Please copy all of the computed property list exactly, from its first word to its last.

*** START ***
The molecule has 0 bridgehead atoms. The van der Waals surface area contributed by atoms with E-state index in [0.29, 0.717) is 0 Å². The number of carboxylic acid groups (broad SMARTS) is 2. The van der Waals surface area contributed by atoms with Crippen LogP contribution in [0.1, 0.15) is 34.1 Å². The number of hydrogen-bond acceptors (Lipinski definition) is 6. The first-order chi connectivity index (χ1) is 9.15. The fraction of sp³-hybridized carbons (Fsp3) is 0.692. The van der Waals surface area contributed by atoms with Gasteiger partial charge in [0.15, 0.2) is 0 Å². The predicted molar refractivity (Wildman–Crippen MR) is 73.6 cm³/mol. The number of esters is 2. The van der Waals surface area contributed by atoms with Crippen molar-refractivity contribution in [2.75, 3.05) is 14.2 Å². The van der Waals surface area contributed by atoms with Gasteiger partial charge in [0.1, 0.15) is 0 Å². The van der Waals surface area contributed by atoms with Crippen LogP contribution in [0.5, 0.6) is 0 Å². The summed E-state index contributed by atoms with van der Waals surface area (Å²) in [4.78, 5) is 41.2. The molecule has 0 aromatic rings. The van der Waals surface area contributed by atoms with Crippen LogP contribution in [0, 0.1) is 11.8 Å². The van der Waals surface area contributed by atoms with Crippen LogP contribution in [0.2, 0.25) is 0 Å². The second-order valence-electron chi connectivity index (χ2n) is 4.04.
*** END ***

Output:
The molecule has 0 bridgehead atoms. The van der Waals surface area contributed by atoms with E-state index in [0.29, 0.717) is 0 Å². The number of carboxylic acid groups (broad SMARTS) is 2. The van der Waals surface area contributed by atoms with Crippen LogP contribution in [0.1, 0.15) is 34.1 Å². The number of hydrogen-bond acceptors (Lipinski definition) is 6. The first-order chi connectivity index (χ1) is 9.15. The fraction of sp³-hybridized carbons (Fsp3) is 0.692. The van der Waals surface area contributed by atoms with Gasteiger partial charge in [0.15, 0.2) is 0 Å². The predicted molar refractivity (Wildman–Crippen MR) is 73.6 cm³/mol. The number of esters is 2. The van der Waals surface area contributed by atoms with Crippen molar-refractivity contribution in [2.75, 3.05) is 14.2 Å². The van der Waals surface area contributed by atoms with Gasteiger partial charge in [0.1, 0.15) is 0 Å². The van der Waals surface area contributed by atoms with Crippen LogP contribution in [0.5, 0.6) is 0 Å². The summed E-state index contributed by atoms with van der Waals surface area (Å²) in [4.78, 5) is 41.2. The molecule has 0 aromatic rings. The van der Waals surface area contributed by atoms with Crippen LogP contribution in [0, 0.1) is 11.8 Å². The van der Waals surface area contributed by atoms with Crippen LogP contribution in [0.2, 0.25) is 0 Å². The second-order valence-electron chi connectivity index (χ2n) is 4.04.